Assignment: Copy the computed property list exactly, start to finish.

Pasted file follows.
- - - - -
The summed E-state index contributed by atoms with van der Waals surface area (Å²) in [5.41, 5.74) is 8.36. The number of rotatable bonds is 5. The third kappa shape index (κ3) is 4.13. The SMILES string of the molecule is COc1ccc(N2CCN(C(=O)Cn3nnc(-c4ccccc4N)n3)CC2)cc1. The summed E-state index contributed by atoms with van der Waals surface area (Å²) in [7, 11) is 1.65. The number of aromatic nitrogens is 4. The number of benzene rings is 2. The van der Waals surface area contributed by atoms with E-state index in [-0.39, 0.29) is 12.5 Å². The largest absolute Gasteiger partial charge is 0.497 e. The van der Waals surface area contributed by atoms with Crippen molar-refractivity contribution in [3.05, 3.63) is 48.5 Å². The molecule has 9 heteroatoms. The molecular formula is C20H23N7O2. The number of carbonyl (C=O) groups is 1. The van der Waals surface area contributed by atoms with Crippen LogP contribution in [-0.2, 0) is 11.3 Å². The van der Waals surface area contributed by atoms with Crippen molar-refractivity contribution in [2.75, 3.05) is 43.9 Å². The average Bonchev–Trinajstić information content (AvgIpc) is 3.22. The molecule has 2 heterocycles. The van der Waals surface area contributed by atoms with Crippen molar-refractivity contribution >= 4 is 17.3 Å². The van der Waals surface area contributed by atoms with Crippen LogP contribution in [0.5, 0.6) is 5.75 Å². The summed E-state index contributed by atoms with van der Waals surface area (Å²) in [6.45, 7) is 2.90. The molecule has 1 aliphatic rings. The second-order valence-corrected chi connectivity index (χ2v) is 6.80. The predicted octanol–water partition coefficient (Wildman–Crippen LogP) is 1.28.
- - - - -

The summed E-state index contributed by atoms with van der Waals surface area (Å²) in [5.41, 5.74) is 8.36. The number of rotatable bonds is 5. The third kappa shape index (κ3) is 4.13. The SMILES string of the molecule is COc1ccc(N2CCN(C(=O)Cn3nnc(-c4ccccc4N)n3)CC2)cc1. The summed E-state index contributed by atoms with van der Waals surface area (Å²) in [7, 11) is 1.65. The number of aromatic nitrogens is 4. The number of benzene rings is 2. The van der Waals surface area contributed by atoms with E-state index in [-0.39, 0.29) is 12.5 Å². The largest absolute Gasteiger partial charge is 0.497 e. The van der Waals surface area contributed by atoms with Crippen molar-refractivity contribution in [3.05, 3.63) is 48.5 Å². The molecule has 9 heteroatoms. The molecular formula is C20H23N7O2. The number of carbonyl (C=O) groups is 1. The van der Waals surface area contributed by atoms with Crippen LogP contribution in [-0.2, 0) is 11.3 Å². The van der Waals surface area contributed by atoms with Crippen molar-refractivity contribution in [2.75, 3.05) is 43.9 Å². The average Bonchev–Trinajstić information content (AvgIpc) is 3.22. The molecule has 2 heterocycles. The van der Waals surface area contributed by atoms with Crippen molar-refractivity contribution >= 4 is 17.3 Å². The van der Waals surface area contributed by atoms with Crippen LogP contribution in [0.5, 0.6) is 5.75 Å². The summed E-state index contributed by atoms with van der Waals surface area (Å²) in [6.45, 7) is 2.90. The molecule has 1 aliphatic rings. The second-order valence-corrected chi connectivity index (χ2v) is 6.80. The predicted octanol–water partition coefficient (Wildman–Crippen LogP) is 1.28.